The first time I saw the memoir’s title, I couldn’t escape the association: the concept of “pray” following “eat” was made famous by the late quip-master, Rodney Dangerfield. The line surfaced in his act many times, but since we’re talking movies, I’ll cite his rendering in Stone’s Natural Born Killers, in which the comedian briefly shows up as perverted father to Juliette Lewis’ killer-on-the-run. In a parody sitcom scene, Rodney yells to his wife, “This fucking food, you have to pray after you eat it!” The line works off our culture’s association to prayer before feasting, which I bet was also author Elizabeth Gilbert’s aim to undercut. Her choice to unhinge the title from the usual punctuation provides a spiritual, likely new-age sensibility. Were each noun followed by a comma, we’d have a chain sequence, casual and very western-minded. (The requisite “and” would suggest finality, while the end to Gilbert’s story suggests a beginning, a new way of life.) Gilbert presents three actions that, in her tale, occur in that order, though occasionally we need to indulge upon all.
To bring Gilbert’s tale to the screen would require humility, to honor the content of spiritual rebirth, and faithfulness, considering the popular source memoir’s unique, triple-arched narrative: the author/hero visits three locales – Italy, India, and Indonesia – to correspond to her three eponymous actions. The film opens as a form of exodus, in which Liz (Julia Roberts) ends her marriage to underachieving Stephen (Billy Crudup). The break offers up brief divorce conferences – as usual, Hollywood avoids marriage counseling and divorce mediation for tete-a-tete between attorneys. Meanwhile, Liz flees to young actor David (James Franco), who’s performing in the stage-adaptation of one of her stories. Her decision to find herself through journey a la Under the Tuscan Sun forces her to leave David and New York behind. She gets some measured guidance from friend Delia (Viola Davis), a new mother stressing that Liz needs a personal discovery.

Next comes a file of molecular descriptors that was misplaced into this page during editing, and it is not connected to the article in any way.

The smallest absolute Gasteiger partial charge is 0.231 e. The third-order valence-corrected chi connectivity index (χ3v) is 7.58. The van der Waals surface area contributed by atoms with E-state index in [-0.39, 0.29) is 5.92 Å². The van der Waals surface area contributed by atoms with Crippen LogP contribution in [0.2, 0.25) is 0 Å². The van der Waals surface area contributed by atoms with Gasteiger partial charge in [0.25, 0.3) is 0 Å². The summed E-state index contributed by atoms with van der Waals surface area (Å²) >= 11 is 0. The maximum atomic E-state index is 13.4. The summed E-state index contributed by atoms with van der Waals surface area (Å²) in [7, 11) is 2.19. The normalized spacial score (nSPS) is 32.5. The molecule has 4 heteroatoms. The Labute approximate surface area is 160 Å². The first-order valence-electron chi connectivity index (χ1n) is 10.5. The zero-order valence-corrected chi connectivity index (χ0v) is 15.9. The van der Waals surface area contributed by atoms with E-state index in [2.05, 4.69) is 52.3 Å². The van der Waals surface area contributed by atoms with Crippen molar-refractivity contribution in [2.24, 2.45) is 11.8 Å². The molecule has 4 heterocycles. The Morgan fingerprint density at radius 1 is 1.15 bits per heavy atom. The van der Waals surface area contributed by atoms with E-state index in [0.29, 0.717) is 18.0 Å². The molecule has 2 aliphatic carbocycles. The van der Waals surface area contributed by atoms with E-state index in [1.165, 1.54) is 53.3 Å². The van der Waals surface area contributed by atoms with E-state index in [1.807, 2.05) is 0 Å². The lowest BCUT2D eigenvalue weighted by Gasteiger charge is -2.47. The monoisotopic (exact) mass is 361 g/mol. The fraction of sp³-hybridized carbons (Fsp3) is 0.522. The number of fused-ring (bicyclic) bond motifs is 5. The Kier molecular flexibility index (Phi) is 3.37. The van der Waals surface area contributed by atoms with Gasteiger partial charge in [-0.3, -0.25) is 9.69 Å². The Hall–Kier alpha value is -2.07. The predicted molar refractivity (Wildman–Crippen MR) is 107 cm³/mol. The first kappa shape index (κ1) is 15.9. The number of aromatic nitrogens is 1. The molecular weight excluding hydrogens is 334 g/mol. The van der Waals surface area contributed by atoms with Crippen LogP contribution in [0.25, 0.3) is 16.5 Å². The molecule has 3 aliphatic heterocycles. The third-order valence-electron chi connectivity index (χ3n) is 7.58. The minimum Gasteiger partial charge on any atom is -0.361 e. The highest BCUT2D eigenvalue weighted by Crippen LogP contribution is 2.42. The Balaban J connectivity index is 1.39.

Casting Julia Roberts as Liz appears to violate the film’s need for humility. The actor’s cocky real-life persona bleeds too easily into her later roles, though her earlier work shows energy of diving into her characters. Notwithstanding her age – the book’s Liz, in her thirties, has more of a youthful vulnerability – Roberts subdues herself into the role with restrained lines and action. Her Liz, aside from her occasional resistance, opens herself to new experience – how to enjoy in Italy, how to unlock her mind in India, and how to rediscover romance in Indonesia. A rude Texan in India (a very natural Richard Jennings) proves trying in his forced mentoring to her, but eventually is a compatriot in spirit. Javier Bardem awaits her at the last stop, and as Woody’s Vicky Cristina Barcelona showed us, the actor personifies magnetism in a romantic locale. The title doesn’t disguise the narrative’s direction, though it hints to the film’s style and commitment. Rodney may have cracked about “pray(ing) after you eat,” but this film reflects the need to surfeit before finding balance.